From Intelligence Corps Museum, Chicksands, archives, Himmler collection.
Appendix 'C' to Main HQ 30 Corps 111/21/GSI9B0 dated 26 May 45
During the morning of 20 May 45 a group of five German officers and seven other ranks were detained at the bridge control at Bremervörde 9444 and referred to the NCOs of 45 FSA Section and 1005 FSRD for checking. At first the Germans denied being all in the same party, and one of them, a doctor*, claimed that the ORs were in his care as walking patients.
All the members of the party carried discharge papers issued since May 45, and some of these papers were stamped GFP [Geheime Feldpolizei]. Under interrogation, one of the ORs [Other Ranks] admitted that that they were all in the same party and were all in fact GFP.
The party stated that they were policemen from Munich, and had received orders from the United to report to the Polizeipräsidium there.
The party expressed concern about two other comrades** whom they had been forced to leave behind at a farm, since they were sick. The FS NCOs offered to go and collect the missing members, and one of the German officers was taken along as a guide. They drove to the supposed resting place of the other two, but found no one.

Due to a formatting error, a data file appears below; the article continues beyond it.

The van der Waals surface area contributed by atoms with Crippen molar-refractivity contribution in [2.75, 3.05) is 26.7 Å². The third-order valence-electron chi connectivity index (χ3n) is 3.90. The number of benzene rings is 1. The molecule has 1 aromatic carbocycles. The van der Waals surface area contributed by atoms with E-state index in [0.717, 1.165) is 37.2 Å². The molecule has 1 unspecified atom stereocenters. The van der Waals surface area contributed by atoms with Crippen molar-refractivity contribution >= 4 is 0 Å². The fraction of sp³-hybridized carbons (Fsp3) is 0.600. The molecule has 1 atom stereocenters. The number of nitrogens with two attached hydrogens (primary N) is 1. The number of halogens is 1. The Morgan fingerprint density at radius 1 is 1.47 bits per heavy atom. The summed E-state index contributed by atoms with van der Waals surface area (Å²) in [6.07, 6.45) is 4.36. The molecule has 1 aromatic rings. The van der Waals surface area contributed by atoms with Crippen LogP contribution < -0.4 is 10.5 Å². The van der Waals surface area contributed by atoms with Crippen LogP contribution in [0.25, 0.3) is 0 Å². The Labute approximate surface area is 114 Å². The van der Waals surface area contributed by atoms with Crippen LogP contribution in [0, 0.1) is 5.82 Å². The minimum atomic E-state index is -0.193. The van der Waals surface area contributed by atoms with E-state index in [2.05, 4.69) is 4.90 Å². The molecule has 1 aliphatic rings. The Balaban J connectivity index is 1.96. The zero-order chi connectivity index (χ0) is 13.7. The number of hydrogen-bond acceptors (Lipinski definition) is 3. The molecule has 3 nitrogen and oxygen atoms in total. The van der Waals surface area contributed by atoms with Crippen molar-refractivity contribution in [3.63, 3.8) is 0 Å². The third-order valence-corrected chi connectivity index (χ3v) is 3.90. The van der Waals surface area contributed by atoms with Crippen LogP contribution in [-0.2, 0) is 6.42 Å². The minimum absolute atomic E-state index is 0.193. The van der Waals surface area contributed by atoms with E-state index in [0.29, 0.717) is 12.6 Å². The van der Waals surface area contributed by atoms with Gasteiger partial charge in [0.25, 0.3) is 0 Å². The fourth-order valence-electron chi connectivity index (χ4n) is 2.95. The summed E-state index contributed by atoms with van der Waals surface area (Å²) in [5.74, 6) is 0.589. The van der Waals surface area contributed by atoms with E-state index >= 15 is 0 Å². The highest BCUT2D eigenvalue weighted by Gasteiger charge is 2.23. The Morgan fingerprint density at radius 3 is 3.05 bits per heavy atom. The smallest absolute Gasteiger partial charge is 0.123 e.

The German officer expressed his apologies and said the other two must have gone.
That evening the twelve GFP men were dispatched to Westertimke and a general warning was issued that two further members of the party might turn up in the area.
At 1700 hrs 22 May a party of three German civilians were detained at the same bridge control at Bremervörde. Their papers indicated that they were recently discharged from the German army, and the tell tale GFP (SD) stamp was again present. They were put under arrest by Sgt. Britton of 45 FS Section.
In interrogation it became clear that they were the rearguard of the GFP and stated that they were on route for Munich.
One of the second party was Sgt. Heinrich Hizinger, an unimpressive figure with several days growth of beard, long hair, no glasses and a patch over one eye. He was dressed in an odd collection of civilian garments, with a blue raincoat on top.
They were despatched to Westertimke and thence to 031, and Heinrich Hizinger's arrest report was duly submitted.
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